There are one or two moments where the transformation is obviously CGI but they good enough to fit in with the rest of the special effects.  Also, the different manifestations are done really well (The Leper, the woman with the flute, etc.).  Even with the design of Pennywise’s layer (comprised of children’s belongs, old circus props, and the bodies of the missing children floating about), it gives more presence to the character.  There are some camera shots that do look weird such as when Pennywise is lunging at his prey or the one sequence where Pennywise is dancing. And focusing more on how the movie is shot, it is done really well.  There are some great camera angles, the editing is done really well, and the transitions feel effective.  (4 out of 5)

Score:  Thumbs up to the musical composition.  Benjamin Wallfisch just makes this movie.  When it comes to the suspense building, the music just works. The music does a great job of emphasizing the small moments between characters, the more fun moments when they’re together, dark when Pennywise on the scene, intense when things are going down. (4 out of 5)

Writing:  First, I’d like to say is that I really enjoyed the writing and direction for the film.  Andy Muschietti shows his talent as a director especially with paying homage to the source material while at the same time making it feel fresh.  The film definitely takes a darker tone telling a really compelling story that is reminiscent of Stephen King.  There is also the focus of drama and horror, which the script balances really well.  The suspense is maintained well and there are several scenes that are chilling. Loved the humor, especially from Ritchie, because it feels like something someone would say in those positions.  The dialogue is pretty good and does feel authentic for young characters.  Another aspect to the film is that it tackles a taboo.  Children aren’t exempt from death in movies but this film definitely has a strong focus.  Scenes like Georgie’s death and the little girl hanging in the closet with her lower half missing can make people uncomfortable, and helps to show how detestable he is.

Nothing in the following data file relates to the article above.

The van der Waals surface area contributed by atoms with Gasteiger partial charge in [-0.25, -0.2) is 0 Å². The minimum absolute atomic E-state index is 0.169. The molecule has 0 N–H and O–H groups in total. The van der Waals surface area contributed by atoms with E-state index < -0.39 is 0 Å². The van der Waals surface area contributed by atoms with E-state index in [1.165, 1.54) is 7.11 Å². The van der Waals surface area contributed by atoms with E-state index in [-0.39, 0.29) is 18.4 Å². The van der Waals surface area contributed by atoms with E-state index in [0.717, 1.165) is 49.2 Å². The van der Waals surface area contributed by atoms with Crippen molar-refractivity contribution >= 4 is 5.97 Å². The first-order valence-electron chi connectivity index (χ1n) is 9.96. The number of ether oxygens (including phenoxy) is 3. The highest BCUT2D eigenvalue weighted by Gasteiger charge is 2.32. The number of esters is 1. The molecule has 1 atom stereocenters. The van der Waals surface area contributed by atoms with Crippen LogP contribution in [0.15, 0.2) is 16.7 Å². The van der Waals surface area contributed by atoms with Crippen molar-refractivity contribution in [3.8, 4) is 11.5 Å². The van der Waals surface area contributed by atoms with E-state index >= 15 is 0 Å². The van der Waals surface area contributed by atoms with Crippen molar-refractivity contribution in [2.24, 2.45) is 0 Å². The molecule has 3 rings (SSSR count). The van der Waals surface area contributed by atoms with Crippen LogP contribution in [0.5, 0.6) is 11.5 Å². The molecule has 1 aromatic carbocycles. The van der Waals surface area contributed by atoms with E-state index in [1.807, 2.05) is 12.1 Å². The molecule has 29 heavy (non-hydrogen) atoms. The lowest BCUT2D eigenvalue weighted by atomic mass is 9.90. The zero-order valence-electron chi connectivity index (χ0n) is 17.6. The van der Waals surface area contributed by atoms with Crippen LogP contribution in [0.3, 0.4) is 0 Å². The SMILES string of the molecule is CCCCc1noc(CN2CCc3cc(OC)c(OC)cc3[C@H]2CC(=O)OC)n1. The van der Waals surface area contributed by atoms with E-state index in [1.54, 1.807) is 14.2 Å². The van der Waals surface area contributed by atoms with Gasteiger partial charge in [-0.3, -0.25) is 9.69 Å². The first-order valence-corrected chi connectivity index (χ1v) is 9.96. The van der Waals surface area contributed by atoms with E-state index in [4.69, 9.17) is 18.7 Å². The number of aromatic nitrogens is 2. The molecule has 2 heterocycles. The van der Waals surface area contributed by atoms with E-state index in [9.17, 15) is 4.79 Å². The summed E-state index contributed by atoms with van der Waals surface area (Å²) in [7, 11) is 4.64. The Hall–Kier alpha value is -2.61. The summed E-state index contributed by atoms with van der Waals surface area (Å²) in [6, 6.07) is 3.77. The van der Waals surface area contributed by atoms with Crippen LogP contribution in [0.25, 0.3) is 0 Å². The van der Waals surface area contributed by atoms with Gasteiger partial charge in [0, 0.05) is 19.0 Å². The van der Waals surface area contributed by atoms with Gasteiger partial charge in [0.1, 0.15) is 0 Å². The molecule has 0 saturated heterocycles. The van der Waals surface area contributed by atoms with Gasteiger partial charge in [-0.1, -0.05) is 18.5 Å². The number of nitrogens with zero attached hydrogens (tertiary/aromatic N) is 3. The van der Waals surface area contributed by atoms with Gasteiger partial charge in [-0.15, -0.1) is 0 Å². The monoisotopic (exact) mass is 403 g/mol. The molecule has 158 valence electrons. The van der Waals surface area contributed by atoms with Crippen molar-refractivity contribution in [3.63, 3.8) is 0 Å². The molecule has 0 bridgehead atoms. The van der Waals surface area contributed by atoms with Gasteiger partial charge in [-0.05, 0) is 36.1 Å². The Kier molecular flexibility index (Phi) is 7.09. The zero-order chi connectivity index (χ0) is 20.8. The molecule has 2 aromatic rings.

Pennywise gets a lot of screen time, but its his demeanor that makes him scary.  There are moments where he’s humorous but never to a point where he isn’t serious.  In the original, Pennywise can be totally comical to the point where you forget he’s a murdering children eating entity.  But in this movie, he’s creepy and threatening in nearly every scene.  One of the best moments of the film (and boy there are a lot of them) is the scene with Pennywise taunting and preparing to eat Eddie.  It shows that he’s serious, especially when he’s taunting Eddie, playing like he’s going to eat his hands.  There is really little that I found wrong with the film overall, and I like how subtle the script sets up for a sequel without it feeling unnecessary.  (5 out of 5)


The Verdict:  In the end, It is not only a great movie but one of the best movies of 2017.  It’s easy to see how this movie is one of the best horror movies in recent history, as well as remakes.  Fans of the original will most likely like this remake and even fans of horror in general.  The performances are awesome, Skarsgard is phenomenal as Pennywise, direction is great, characters are great, great suspense, great use of special effects, and an engaging story. It gets 5 out of 5. One of the best horror movies of all time and I highly recommend everyone see it.